One is led to conclude, regrettably, that deconstruction is philosophy-speak for pogrom.
One might want to forgive Derrida. He seems not to have known what he was doing.
Yet, when Heidegger’s Nazi past was laid out in 1987 in Victor Farias’ book, Heidegger and Nazism, Derrida and his minions rushed to defend Heidegger. To their minds Heidegger’s Nazi allegiance was incidental to his contribution to the Western philosophy.
No one cared that Heidegger himself thought that there was no significant separation between his political practice and his philosophy.
It may have been pure happenstance, but the man who was most responsible for Derrida’s fame within the world of American academia, a Yale professor named Paul de Man had worked for a Nazi newspaper and had authored Nazi propaganda in occupied Belgium. For most of his career de Man had hidden this detail, but it was eventually discovered.
For a full account of the episode, I recommend David Lehman’s book, Signs of the Times.
Among de Man’s wartime writings we find this:
… it is sufficient to discover a few Jewish writers under Latinized pseudonyms for all contemporary production to be considered polluted and evil. This conception entails rather dangerous consequences... it would be a rather unflattering appreciation of western writers to reduce them to being mere imitators of a Jewish culture which is foreign to them.
De Man was saying that he wanted to rid Western literature of what he saw as pernicious and alien Jewish influences. He seems to have been especially torqued over the fact that some Jewish writers were hiding their identities, and thus their Judaism, behind pseudonyms. He believed that it was a good thing to identify such people and to denounce them, the better to rid the body of Western literature of their influence.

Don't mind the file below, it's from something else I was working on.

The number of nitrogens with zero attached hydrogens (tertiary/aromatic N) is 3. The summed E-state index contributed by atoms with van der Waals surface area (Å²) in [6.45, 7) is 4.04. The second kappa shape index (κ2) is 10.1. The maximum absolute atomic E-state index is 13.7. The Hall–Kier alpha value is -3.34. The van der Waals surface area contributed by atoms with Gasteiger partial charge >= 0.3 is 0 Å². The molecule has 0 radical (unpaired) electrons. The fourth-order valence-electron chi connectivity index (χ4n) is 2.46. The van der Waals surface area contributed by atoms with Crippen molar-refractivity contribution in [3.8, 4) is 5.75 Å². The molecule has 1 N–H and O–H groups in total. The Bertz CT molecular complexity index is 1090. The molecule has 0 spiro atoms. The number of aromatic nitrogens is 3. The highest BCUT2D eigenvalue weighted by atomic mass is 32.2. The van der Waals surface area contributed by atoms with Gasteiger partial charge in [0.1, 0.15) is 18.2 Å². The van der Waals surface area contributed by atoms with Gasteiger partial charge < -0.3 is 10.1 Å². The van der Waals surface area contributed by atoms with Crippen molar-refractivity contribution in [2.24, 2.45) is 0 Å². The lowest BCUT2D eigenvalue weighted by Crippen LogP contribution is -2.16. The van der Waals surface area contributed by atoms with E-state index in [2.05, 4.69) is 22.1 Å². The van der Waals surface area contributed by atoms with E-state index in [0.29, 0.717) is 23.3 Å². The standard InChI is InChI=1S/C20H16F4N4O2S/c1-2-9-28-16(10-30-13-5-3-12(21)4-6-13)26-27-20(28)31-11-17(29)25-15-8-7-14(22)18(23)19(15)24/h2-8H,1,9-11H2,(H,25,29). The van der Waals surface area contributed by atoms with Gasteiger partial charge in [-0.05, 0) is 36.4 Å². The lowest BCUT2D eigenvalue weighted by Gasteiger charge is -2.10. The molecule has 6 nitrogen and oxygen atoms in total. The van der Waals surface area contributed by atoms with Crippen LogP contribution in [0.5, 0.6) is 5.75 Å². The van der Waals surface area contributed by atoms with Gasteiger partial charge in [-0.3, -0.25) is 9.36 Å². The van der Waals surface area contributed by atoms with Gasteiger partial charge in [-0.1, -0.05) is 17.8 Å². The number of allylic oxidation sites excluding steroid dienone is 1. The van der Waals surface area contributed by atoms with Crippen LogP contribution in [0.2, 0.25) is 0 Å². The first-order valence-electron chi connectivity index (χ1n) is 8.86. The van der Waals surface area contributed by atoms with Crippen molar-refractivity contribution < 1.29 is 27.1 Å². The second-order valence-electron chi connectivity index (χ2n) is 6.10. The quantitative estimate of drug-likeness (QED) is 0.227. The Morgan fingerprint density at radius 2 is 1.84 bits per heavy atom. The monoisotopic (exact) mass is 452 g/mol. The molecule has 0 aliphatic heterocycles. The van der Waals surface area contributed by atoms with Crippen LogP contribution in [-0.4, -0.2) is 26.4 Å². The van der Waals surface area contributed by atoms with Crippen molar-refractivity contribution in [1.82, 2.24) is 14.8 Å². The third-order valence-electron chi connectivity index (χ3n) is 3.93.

It is chilling to see how hagiographer Peeters describes the first meeting between Derrida and Paul de Man.
For it was also from the United States that another warm letter arrived, announcing an equally fruitful relationship: that in which Paul de Man told Derrida how much he had been “thrilled and interested” by Of Grammatology. He expected this work to help in the “clarification and progression of [his] own thinking,” something which Derrida’s Baltimore paper, and their first conversations, had already suggested. As they talked over the breakfast table at the conference the previous year, the two men had realized that they were both interested in their different ways in the Essay on the Origin of Languages. This was the origin of a friendship which became deep and enduring: after this first encounter, Derrida would say, nothing ever separated them, “not even a hint of disagreement.”
When de Man’s perfidy was revealed, Derrida rushed to defend him. He wanted to remain loyal to a friend and refused to accept that there was any connection between de Man the propagandist and de Man the Yale professor.
We leave the last word to Boston University professor Jeffrey Mehlman who stated that there were: “grounds for viewing the whole of deconstruction as a vast amnesty project for the politics of collaboration during World War II.”